protein sequences, similar three*dimensional structures, and roughly similar chemical
activities &for e=ample, all of the serine proteases cataly,e the cleavage of a peptide
bond'. So if the dog protein is a >AP protein kinase, it is similar in sequence to other
>AP kinases &choice &a'' and most likely has kinase activity &the transfer of a phosphate
group from ATP to another molecule' &choice &b''. Aowever, the actual substrates and the
physiological function of proteins in the same family can differ quite markedly, so it is
unlikely that the dog protein phosphorylates the same type of molecule that Fus3p does or
is involved in the same type of response that Fus3p mediates.
4-17 &d'
4-18 )hoice &a' is the answer. @imers formed by a normal protein will run through the gel*
filtration column faster than a mutant protein < monomer. )hoices &b' and &e' are
unlikely, as gel*filtration columns separate proteins on the basis of si,e, not charge or
affinity for small molecules. )hoice &c' is unlikely, since if the mutant protein were
larger than normal it would be less able to enter the porous beads and would run through
the column at a faster speed than the normal protein. )hoice &d' is unlikely, since a small
change in shape without a change in si,e would be unlikely to have a maFor effect on the
behavior of a protein in gel*filtration column.
4-19 A. @efined multimer with four subunits, called a tetramer.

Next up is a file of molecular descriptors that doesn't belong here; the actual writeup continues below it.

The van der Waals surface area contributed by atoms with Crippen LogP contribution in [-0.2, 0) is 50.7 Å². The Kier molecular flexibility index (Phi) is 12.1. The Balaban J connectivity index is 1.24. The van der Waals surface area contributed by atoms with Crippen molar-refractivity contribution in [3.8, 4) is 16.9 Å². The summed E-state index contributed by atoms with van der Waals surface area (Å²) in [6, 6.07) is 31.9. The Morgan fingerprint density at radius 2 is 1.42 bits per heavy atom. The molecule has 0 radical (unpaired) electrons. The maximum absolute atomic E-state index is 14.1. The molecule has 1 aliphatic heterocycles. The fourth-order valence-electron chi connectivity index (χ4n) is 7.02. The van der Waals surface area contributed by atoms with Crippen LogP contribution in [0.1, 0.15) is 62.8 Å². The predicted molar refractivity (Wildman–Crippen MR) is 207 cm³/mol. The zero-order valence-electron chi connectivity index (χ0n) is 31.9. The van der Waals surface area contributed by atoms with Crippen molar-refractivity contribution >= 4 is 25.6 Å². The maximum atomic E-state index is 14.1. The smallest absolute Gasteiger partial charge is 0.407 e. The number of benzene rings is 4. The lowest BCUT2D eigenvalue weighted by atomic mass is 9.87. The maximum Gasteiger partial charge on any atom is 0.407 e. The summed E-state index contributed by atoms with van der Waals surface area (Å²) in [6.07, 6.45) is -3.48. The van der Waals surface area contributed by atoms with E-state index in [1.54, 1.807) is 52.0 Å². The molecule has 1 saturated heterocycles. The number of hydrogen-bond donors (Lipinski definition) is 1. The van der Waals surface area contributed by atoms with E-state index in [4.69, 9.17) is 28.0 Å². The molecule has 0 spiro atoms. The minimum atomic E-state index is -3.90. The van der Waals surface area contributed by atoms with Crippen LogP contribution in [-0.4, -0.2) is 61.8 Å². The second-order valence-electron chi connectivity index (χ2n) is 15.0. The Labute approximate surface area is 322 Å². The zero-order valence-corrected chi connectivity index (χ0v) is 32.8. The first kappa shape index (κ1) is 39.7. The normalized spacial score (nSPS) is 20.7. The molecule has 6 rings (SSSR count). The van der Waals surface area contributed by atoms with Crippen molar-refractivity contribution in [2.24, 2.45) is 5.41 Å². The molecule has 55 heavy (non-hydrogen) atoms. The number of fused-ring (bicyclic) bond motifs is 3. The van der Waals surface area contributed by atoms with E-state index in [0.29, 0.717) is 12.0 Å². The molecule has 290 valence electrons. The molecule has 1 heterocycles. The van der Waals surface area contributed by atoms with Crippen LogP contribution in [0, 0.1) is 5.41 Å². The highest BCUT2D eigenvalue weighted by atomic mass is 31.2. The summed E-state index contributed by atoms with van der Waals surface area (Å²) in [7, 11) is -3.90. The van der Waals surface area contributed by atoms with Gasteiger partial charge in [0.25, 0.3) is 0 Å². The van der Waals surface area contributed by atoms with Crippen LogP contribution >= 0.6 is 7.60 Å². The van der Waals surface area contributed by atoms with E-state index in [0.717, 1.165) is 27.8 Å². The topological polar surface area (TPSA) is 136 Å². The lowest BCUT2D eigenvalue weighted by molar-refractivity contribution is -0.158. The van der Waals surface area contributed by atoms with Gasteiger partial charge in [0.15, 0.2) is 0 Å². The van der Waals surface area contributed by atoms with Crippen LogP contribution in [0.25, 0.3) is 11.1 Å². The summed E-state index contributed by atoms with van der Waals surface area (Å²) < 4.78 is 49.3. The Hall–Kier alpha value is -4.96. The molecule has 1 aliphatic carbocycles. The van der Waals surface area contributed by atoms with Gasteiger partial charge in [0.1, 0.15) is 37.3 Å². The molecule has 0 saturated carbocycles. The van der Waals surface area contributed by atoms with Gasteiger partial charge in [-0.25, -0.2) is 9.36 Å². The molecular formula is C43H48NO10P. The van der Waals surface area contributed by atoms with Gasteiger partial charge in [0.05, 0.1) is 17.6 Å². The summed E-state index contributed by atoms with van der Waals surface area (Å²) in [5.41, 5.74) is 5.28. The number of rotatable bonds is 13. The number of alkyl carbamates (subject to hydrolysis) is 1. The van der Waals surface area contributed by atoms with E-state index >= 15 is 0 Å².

?. Sheet
). Filament
4-20 APF+ ?PK+ )PF+ @PF+ $PK+ FPK
4-21 )hoice &c' is the answer. )hoice &a' is incorrect since S:S bonds are formed between
cysteines. )hoice &b' is incorrect, as they are formed mainly in e=tracellular proteins.
)hoice &d' is incorrect+ they are broken by mercaptoethanol, but by reduction not
o=idation. )hoice &e' is incorrect for the reason stated in choice &b'.
(%
4-22 &d' False. >ost proteins need to release their ligand at some point. For e=ample,
hemoglobin would be useless as a carrier of o=ygen if it never released the
o=ygen to the tissues that need it. Bn addition, en,ymes could not be catalysts if
they did not release the product after its formation from substrate.
4-23 The human immune system produces billions of different immunoglobulins, also called
antibodies, which enable the immune system to recogni,e and fight germs by
specifically binding one or a few related anti#ens. The hypervariable structural element
that forms the ligand binding site is comprised of several loops. Purified antibodies are
useful for a variety of e=perimental purposes, including protein purification using a$$inity
chromatography.
4-24 AP3+ ?P6+ )P/+ @P1+ $P0+ FPC+ KPG+ APJ
4-25 Any substance that will bind to a protein is known as its li#and. $n,ymes bind their
substrates &or inhibitors' at the actie site. The en,yme he=okinase is so specific that it